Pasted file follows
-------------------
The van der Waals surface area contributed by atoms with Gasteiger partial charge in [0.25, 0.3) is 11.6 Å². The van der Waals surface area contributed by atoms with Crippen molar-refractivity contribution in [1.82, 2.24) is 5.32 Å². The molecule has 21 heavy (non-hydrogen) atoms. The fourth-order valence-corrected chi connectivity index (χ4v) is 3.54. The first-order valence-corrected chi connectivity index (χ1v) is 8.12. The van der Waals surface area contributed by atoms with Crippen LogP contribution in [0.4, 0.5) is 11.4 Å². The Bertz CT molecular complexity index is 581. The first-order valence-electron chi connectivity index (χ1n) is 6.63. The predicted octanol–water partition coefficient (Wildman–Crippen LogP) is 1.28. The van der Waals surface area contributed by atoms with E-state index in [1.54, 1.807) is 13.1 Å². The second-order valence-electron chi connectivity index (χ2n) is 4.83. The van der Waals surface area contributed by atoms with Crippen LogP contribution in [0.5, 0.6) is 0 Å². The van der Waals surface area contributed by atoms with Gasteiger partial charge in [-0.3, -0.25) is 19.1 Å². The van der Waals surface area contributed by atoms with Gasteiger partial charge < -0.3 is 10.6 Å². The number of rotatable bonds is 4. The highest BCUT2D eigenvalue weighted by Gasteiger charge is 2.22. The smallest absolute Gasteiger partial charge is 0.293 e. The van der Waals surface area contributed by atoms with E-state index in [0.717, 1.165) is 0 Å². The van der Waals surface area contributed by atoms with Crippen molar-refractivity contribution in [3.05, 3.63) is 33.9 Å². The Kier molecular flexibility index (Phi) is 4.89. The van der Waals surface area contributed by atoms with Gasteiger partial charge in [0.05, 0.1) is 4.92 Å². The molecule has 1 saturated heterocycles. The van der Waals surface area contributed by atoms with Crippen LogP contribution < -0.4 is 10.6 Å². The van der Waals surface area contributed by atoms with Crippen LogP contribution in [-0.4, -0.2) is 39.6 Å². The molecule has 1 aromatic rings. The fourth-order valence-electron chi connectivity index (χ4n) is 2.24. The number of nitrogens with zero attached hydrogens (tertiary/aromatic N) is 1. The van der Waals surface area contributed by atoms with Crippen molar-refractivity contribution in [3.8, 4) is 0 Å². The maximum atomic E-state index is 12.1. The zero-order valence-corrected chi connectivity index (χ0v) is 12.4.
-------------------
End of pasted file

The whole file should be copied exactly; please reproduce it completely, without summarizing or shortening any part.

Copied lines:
The van der Waals surface area contributed by atoms with Gasteiger partial charge in [0.25, 0.3) is 11.6 Å². The van der Waals surface area contributed by atoms with Crippen molar-refractivity contribution in [1.82, 2.24) is 5.32 Å². The molecule has 21 heavy (non-hydrogen) atoms. The fourth-order valence-corrected chi connectivity index (χ4v) is 3.54. The first-order valence-corrected chi connectivity index (χ1v) is 8.12. The van der Waals surface area contributed by atoms with Crippen LogP contribution in [0.4, 0.5) is 11.4 Å². The Bertz CT molecular complexity index is 581. The first-order valence-electron chi connectivity index (χ1n) is 6.63. The predicted octanol–water partition coefficient (Wildman–Crippen LogP) is 1.28. The van der Waals surface area contributed by atoms with E-state index in [1.54, 1.807) is 13.1 Å². The second-order valence-electron chi connectivity index (χ2n) is 4.83. The van der Waals surface area contributed by atoms with Crippen LogP contribution in [0.5, 0.6) is 0 Å². The van der Waals surface area contributed by atoms with Gasteiger partial charge in [-0.3, -0.25) is 19.1 Å². The van der Waals surface area contributed by atoms with Gasteiger partial charge < -0.3 is 10.6 Å². The number of rotatable bonds is 4. The highest BCUT2D eigenvalue weighted by Gasteiger charge is 2.22. The smallest absolute Gasteiger partial charge is 0.293 e. The van der Waals surface area contributed by atoms with E-state index in [0.717, 1.165) is 0 Å². The van der Waals surface area contributed by atoms with Crippen molar-refractivity contribution in [3.05, 3.63) is 33.9 Å². The Kier molecular flexibility index (Phi) is 4.89. The van der Waals surface area contributed by atoms with Gasteiger partial charge in [0.05, 0.1) is 4.92 Å². The molecule has 1 saturated heterocycles. The van der Waals surface area contributed by atoms with Crippen LogP contribution < -0.4 is 10.6 Å². The van der Waals surface area contributed by atoms with Crippen LogP contribution in [-0.4, -0.2) is 39.6 Å². The molecule has 1 aromatic rings. The fourth-order valence-electron chi connectivity index (χ4n) is 2.24. The number of nitrogens with zero attached hydrogens (tertiary/aromatic N) is 1. The van der Waals surface area contributed by atoms with Crippen molar-refractivity contribution in [3.8, 4) is 0 Å². The maximum atomic E-state index is 12.1. The zero-order valence-corrected chi connectivity index (χ0v) is 12.4.